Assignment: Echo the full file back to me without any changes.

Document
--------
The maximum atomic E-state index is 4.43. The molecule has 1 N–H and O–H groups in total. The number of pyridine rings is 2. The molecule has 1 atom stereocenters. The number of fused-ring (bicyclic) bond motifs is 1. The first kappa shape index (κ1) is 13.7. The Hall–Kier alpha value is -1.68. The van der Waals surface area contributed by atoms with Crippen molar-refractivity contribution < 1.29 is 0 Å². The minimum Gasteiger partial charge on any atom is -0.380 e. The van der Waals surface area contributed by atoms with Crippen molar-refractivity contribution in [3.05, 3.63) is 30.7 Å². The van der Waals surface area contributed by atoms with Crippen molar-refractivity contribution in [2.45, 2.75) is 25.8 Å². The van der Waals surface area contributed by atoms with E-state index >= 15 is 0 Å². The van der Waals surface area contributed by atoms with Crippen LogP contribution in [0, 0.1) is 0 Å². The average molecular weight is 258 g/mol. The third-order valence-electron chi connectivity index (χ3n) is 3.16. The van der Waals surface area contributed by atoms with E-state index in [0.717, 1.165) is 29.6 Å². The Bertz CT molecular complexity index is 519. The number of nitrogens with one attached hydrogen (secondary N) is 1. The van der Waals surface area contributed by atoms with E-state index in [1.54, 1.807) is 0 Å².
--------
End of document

The maximum atomic E-state index is 4.43. The molecule has 1 N–H and O–H groups in total. The number of pyridine rings is 2. The molecule has 1 atom stereocenters. The number of fused-ring (bicyclic) bond motifs is 1. The first kappa shape index (κ1) is 13.7. The Hall–Kier alpha value is -1.68. The van der Waals surface area contributed by atoms with Crippen molar-refractivity contribution < 1.29 is 0 Å². The minimum Gasteiger partial charge on any atom is -0.380 e. The van der Waals surface area contributed by atoms with Crippen molar-refractivity contribution in [3.05, 3.63) is 30.7 Å². The van der Waals surface area contributed by atoms with Crippen molar-refractivity contribution in [2.45, 2.75) is 25.8 Å². The van der Waals surface area contributed by atoms with E-state index >= 15 is 0 Å². The van der Waals surface area contributed by atoms with Crippen LogP contribution in [0, 0.1) is 0 Å². The average molecular weight is 258 g/mol. The third-order valence-electron chi connectivity index (χ3n) is 3.16. The van der Waals surface area contributed by atoms with E-state index in [0.717, 1.165) is 29.6 Å². The Bertz CT molecular complexity index is 519. The number of nitrogens with one attached hydrogen (secondary N) is 1. The van der Waals surface area contributed by atoms with E-state index in [1.54, 1.807) is 0 Å².